Be Biopharma, a Cambridge, MA-based company developing B cells as medicines, raised $52m in Series A financing.
The round was led by Atlas Venture and RA Capital Management joined by Alta Partners, Longwood Fund and Takeda Ventures.
The company plans to use the funds to precisely engineer B cells to treat a range of diseases. B cells are prolific protein producers that can be collected from peripheral blood, have a programmable lifetime that could last decades, can target specific tissues, and have broad, customizable functionality.
Founded by Longwood Fund and B cell engineering pioneers David Rawlings, MD, and Richard James, PhD, and led by David Steinberg, Chief Executive Officer, Be Biopharma is developing B cells as medicines, treating disease with the human body’s native protein factories. It precisely engineers B cells to harness their intrinsic drug-like properties – remarkable protein production, selective tissue targeting, and fine control of their cellular environment – to forge a new category of cell therapy. These medicines are designed to be durable, re-dosable and administered without toxic conditioning, creating new avenues to halt or reverse severe diseases like cancer, autoimmune conditions, and enzyme deficiency.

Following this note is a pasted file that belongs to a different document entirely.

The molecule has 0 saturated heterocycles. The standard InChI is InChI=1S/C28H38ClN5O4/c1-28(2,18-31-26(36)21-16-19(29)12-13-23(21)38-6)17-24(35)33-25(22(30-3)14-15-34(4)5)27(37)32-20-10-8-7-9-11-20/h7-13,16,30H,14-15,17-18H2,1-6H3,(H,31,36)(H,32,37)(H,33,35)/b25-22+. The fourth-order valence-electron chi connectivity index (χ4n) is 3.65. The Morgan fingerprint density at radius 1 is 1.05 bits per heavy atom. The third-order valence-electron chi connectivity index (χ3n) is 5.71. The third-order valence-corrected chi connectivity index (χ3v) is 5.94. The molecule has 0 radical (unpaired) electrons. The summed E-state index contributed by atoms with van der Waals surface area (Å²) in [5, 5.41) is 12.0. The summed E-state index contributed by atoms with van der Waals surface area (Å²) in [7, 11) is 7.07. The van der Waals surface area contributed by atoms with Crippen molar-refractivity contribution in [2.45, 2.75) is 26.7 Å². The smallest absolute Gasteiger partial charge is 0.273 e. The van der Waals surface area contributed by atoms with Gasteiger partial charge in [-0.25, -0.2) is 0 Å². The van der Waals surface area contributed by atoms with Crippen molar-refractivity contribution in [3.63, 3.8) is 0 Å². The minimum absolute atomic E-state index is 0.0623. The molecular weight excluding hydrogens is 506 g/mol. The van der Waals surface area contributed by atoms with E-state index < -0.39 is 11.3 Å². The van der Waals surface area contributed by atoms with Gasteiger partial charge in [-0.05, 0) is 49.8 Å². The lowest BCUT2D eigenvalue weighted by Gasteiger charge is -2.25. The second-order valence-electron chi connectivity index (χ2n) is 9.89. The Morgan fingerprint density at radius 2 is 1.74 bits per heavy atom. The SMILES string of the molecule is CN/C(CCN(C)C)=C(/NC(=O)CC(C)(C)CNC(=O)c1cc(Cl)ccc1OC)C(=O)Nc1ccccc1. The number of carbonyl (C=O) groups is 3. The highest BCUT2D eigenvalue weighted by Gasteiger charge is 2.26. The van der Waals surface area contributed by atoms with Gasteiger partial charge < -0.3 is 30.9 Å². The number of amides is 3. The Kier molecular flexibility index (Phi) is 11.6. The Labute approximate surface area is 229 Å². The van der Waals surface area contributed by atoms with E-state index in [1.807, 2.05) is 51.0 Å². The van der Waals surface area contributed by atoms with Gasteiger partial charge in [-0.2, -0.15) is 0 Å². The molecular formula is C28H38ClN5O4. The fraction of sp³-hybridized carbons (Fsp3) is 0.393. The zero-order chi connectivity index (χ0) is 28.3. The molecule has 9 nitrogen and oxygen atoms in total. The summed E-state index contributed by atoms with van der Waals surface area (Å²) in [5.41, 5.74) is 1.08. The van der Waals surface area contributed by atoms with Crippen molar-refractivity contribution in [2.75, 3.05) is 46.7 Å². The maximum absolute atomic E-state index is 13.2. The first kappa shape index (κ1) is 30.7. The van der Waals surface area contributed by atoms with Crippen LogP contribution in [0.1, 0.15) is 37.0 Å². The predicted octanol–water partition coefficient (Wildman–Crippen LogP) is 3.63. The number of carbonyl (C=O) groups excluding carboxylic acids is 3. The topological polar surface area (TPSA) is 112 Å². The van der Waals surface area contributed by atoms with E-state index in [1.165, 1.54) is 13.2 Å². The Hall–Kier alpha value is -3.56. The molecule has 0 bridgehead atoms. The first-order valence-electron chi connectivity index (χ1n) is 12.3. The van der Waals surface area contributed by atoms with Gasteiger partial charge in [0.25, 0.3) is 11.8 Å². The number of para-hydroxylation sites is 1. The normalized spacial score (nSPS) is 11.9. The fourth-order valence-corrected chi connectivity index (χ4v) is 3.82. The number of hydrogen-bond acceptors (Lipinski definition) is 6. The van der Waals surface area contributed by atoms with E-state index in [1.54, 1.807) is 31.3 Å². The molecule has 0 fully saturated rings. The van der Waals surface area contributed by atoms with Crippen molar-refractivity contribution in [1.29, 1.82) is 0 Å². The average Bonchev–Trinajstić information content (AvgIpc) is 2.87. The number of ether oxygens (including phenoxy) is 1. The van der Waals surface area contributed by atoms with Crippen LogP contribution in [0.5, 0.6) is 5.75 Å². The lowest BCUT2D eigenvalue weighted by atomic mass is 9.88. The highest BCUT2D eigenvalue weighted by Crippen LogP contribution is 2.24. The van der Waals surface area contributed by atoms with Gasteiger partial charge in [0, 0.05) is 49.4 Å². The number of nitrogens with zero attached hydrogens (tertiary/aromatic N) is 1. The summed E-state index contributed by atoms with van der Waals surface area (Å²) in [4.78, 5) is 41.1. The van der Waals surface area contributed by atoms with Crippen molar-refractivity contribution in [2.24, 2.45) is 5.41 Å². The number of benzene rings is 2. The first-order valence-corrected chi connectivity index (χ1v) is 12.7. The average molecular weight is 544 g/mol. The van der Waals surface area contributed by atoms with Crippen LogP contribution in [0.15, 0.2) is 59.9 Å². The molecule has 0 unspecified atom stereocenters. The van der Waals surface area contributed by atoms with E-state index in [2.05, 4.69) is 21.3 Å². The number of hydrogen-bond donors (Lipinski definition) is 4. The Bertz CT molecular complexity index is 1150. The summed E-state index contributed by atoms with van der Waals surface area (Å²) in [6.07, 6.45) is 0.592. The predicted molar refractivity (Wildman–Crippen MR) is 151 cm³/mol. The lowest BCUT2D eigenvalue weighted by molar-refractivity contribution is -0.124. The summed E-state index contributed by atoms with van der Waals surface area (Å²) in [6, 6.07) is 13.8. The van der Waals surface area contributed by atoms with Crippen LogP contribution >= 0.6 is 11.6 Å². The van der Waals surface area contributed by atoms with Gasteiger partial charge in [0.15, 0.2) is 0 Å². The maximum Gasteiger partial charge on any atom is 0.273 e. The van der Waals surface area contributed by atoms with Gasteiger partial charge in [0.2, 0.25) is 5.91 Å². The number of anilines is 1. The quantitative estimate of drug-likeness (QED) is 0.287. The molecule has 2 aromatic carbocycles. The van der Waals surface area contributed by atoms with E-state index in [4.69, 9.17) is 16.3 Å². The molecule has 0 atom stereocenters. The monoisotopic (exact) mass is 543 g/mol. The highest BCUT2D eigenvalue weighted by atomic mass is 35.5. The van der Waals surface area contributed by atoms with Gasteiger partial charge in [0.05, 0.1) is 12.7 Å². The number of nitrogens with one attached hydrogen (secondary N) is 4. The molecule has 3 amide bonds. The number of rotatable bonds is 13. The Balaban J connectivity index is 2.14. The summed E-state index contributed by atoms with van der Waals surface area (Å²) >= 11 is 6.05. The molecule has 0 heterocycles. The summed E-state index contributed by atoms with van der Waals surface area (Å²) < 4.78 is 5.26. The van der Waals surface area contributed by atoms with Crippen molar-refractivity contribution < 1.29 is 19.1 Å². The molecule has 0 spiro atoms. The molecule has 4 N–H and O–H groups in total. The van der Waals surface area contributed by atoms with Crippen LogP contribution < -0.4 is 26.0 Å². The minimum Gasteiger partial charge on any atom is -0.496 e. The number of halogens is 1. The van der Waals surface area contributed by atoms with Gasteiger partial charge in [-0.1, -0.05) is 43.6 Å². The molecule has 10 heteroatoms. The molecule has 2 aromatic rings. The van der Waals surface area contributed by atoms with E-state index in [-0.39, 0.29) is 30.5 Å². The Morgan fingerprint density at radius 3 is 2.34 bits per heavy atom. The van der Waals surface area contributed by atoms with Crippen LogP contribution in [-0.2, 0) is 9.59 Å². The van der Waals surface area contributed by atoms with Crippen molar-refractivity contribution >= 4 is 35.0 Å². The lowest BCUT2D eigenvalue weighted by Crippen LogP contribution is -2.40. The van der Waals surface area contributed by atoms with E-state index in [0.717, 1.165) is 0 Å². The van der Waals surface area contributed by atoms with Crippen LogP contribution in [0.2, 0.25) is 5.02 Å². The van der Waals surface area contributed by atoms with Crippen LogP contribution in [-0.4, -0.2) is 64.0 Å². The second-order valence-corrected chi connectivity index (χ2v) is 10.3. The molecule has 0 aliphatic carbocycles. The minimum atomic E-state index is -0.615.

In addition to Rawlings, James and Steinberg, Be Bio’s co-founders are Aleks Radovic-Moreno, PhD, President and Director, and Lea Hachigian, PhD, with Longwood Fund. The Board of Directors also includes Josh Resnick, MD, MBA, Managing Director, RA Capital Management; Jason Rhodes, Partner, Atlas Venture; and Dan Janney, MBA, Managing Partner, Alta Partners.
Be Biopharma’s Scientific Advisory Board consists of David Rawlings MD; Richard James, PhD, Principal Investigator, Seattle Children’s Research Institute and Associate Professor, Department of Pediatrics, University of Washington, as well as Frances Eun-Hyung Lee, MD, an Asthma, Allergy, and Immunology physician and researcher in Atlanta, GA; Shiv Pillai, MD, PhD, Professor, Harvard Medical School, Investigator Ragon Institute, Director, Autoimmune Center of Excellence, Massachusetts General Hospital; and Jason Cyster, PhD, Professor, Department of Microbiology and Immunology, University of California San Francisco.